11.47After repeating the Government’s concerns over the possible risks of compulsory information sharing, the Minister states:

“The Government’s position is that such regimes should not be used, or be open to being used, for protectionist purposes such as reciprocity of market access.”

11.48On the implications for the UK as a third country, the Minister notes that after withdrawal from the EU, the UK’s investors would be subject to the “additional scrutiny and delay” of these proposals when investing in the EU. Additionally, he fears that if the proposals in their current form come into force before the UK leaves the EU,

“some reputational damage may already have been done to the UK from participating in a regime that third countries may see as unwelcoming to investors, and potentially open to use for protectionist reasons.”

11.49On the balancing of current and future interests, the Minister states that the UK’s “open and liberal approach towards trade and investment” spans its current and future relations with the EU. He notes that “a significant number” of other Member States share the UK’s concerns over the proposal as it stands, and that the Government has begun working closely with the Commission and other Member States to respond to the proposals.

Previous Committee Reports


128 Council number 9075/17. Considered by the Committee on 22 November 2017.

129 OECD data on FDI Regulatory Restrictiveness can be found here.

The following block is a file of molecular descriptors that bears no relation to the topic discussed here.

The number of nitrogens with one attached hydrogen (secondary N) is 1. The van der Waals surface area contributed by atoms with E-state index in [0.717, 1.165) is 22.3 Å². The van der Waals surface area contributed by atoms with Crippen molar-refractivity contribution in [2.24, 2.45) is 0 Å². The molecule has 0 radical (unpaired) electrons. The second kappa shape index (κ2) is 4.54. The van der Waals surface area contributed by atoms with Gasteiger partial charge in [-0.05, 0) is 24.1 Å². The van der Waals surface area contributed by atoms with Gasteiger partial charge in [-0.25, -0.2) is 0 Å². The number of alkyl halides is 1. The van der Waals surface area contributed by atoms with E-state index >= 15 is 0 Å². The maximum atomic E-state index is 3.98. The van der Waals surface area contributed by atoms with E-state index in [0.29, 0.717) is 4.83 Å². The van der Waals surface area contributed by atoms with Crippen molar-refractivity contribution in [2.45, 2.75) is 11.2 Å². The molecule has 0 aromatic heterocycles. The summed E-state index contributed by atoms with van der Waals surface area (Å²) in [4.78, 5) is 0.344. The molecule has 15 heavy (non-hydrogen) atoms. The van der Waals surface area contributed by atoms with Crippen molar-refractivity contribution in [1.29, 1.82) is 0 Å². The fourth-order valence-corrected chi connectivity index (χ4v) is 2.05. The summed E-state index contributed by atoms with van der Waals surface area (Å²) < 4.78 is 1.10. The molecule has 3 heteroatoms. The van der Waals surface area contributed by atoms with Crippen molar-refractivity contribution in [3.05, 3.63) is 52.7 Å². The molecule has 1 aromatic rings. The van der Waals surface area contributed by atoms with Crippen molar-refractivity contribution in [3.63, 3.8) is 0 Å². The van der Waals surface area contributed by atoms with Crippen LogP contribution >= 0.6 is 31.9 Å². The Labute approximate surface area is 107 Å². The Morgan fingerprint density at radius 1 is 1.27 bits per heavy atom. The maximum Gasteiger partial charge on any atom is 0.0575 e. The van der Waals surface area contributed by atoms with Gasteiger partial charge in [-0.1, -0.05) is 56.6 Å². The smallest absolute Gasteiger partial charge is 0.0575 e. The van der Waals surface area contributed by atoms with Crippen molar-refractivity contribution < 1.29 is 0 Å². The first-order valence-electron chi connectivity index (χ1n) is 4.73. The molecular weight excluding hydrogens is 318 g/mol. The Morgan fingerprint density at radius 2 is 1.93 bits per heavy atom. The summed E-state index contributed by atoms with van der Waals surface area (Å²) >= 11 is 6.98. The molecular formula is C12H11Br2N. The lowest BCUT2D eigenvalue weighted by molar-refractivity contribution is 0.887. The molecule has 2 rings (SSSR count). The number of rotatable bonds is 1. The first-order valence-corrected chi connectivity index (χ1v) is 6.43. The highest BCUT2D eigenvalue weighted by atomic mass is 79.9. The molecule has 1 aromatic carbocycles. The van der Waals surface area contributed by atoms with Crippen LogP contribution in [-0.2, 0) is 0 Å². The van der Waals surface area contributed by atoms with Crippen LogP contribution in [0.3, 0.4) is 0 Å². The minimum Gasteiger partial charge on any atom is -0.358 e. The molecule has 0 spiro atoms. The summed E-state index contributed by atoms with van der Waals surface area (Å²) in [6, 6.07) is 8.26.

130 The others are Austria, Denmark, Germany, Finland, France, Latvia, Lithuania, Italy, Poland, Portugal and Spain.

131 Text of Merger Regulation here.

132 Other relevant sectoral legislation and strategies which contain national security and public policy provisions are highlighted by the Commission by the Commission. These include the Critical Infrastructure Directive, Regulation on Security of Gas Supply, Raw Materials Initiative, and cybersecurity.

133 Critical infrastructure is stated as including energy, transport, communications, data storage, space or financial infrastructure, as well as sensitive facilities.

134 Critical technologies are stated as including artificial intelligence, robotics, semiconductors, technologies with potential dual use applications, cybersecurity, space or nuclear technology.

135 The Commission states: “such measures may include the screening, in compliance with EU law, of direct investments carried out by an undertaking formed in accordance with the law of a Member State and owned or controlled by a foreign investor, when the investment is made through artificial arrangements within the EU that do not reflect economic reality and circumvent the screening mechanisms”.

136 UK law specifies that an acquired company must have an annual UK turnover of more than £70 million and/or the merging companies must collectively supply or acquire 25% or more of particular goods or services in the UK, provided that the merger results in an increment to that share. Limited public interest grounds are allowed for intervention in certain mergers involving defence and media companies which fall below those thresholds.

1 December 2017